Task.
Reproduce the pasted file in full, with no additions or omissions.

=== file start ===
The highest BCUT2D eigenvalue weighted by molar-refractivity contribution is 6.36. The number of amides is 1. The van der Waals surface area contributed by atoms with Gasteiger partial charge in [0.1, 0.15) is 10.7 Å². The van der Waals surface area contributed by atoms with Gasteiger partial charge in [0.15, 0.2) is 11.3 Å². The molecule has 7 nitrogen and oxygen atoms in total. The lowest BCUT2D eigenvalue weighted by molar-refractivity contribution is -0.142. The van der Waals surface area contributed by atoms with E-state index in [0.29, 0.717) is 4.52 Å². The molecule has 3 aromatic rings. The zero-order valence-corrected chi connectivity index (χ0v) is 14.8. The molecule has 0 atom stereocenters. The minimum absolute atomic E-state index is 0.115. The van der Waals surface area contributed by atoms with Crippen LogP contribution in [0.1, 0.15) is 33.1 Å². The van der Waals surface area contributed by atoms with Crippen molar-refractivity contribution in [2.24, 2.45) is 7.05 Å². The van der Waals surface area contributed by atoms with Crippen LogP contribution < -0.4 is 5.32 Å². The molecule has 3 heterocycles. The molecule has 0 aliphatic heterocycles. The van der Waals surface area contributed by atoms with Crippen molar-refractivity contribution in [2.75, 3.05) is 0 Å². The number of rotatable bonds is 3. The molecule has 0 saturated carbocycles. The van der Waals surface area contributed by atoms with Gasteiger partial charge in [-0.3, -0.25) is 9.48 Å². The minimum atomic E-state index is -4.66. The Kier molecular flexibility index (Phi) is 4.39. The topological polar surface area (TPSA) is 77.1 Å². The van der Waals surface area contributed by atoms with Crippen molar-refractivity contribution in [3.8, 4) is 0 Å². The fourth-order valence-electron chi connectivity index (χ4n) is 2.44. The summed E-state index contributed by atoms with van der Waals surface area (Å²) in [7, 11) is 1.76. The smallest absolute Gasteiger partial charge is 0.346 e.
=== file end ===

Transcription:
The highest BCUT2D eigenvalue weighted by molar-refractivity contribution is 6.36. The number of amides is 1. The van der Waals surface area contributed by atoms with Gasteiger partial charge in [0.1, 0.15) is 10.7 Å². The van der Waals surface area contributed by atoms with Gasteiger partial charge in [0.15, 0.2) is 11.3 Å². The molecule has 7 nitrogen and oxygen atoms in total. The lowest BCUT2D eigenvalue weighted by molar-refractivity contribution is -0.142. The van der Waals surface area contributed by atoms with E-state index in [0.29, 0.717) is 4.52 Å². The molecule has 3 aromatic rings. The zero-order valence-corrected chi connectivity index (χ0v) is 14.8. The molecule has 0 atom stereocenters. The minimum absolute atomic E-state index is 0.115. The van der Waals surface area contributed by atoms with Crippen LogP contribution in [0.1, 0.15) is 33.1 Å². The van der Waals surface area contributed by atoms with Crippen molar-refractivity contribution in [2.24, 2.45) is 7.05 Å². The van der Waals surface area contributed by atoms with Crippen LogP contribution < -0.4 is 5.32 Å². The molecule has 3 heterocycles. The molecule has 0 aliphatic heterocycles. The van der Waals surface area contributed by atoms with Crippen molar-refractivity contribution in [2.75, 3.05) is 0 Å². The number of rotatable bonds is 3. The molecule has 0 saturated carbocycles. The van der Waals surface area contributed by atoms with Gasteiger partial charge in [-0.3, -0.25) is 9.48 Å². The minimum atomic E-state index is -4.66. The Kier molecular flexibility index (Phi) is 4.39. The topological polar surface area (TPSA) is 77.1 Å². The van der Waals surface area contributed by atoms with Crippen molar-refractivity contribution in [3.8, 4) is 0 Å². The fourth-order valence-electron chi connectivity index (χ4n) is 2.44. The summed E-state index contributed by atoms with van der Waals surface area (Å²) in [7, 11) is 1.76. The smallest absolute Gasteiger partial charge is 0.346 e.